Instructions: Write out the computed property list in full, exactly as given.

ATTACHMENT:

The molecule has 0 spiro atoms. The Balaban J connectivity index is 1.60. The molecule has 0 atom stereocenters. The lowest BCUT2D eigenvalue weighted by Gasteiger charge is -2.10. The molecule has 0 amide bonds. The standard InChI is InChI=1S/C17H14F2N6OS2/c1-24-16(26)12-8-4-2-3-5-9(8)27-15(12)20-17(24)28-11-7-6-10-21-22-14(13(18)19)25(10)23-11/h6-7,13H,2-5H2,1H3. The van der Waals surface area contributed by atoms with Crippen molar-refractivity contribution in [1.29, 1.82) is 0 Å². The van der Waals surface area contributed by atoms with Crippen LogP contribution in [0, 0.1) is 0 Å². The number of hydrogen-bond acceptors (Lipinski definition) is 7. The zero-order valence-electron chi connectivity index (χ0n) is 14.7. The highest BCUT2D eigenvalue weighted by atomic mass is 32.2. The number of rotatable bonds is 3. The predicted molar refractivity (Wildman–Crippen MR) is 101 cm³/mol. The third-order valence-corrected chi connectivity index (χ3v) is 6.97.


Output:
The molecule has 0 spiro atoms. The Balaban J connectivity index is 1.60. The molecule has 0 atom stereocenters. The lowest BCUT2D eigenvalue weighted by Gasteiger charge is -2.10. The molecule has 0 amide bonds. The standard InChI is InChI=1S/C17H14F2N6OS2/c1-24-16(26)12-8-4-2-3-5-9(8)27-15(12)20-17(24)28-11-7-6-10-21-22-14(13(18)19)25(10)23-11/h6-7,13H,2-5H2,1H3. The van der Waals surface area contributed by atoms with Crippen molar-refractivity contribution in [1.29, 1.82) is 0 Å². The van der Waals surface area contributed by atoms with Crippen LogP contribution in [0, 0.1) is 0 Å². The number of hydrogen-bond acceptors (Lipinski definition) is 7. The zero-order valence-electron chi connectivity index (χ0n) is 14.7. The highest BCUT2D eigenvalue weighted by atomic mass is 32.2. The number of rotatable bonds is 3. The predicted molar refractivity (Wildman–Crippen MR) is 101 cm³/mol. The third-order valence-corrected chi connectivity index (χ3v) is 6.97.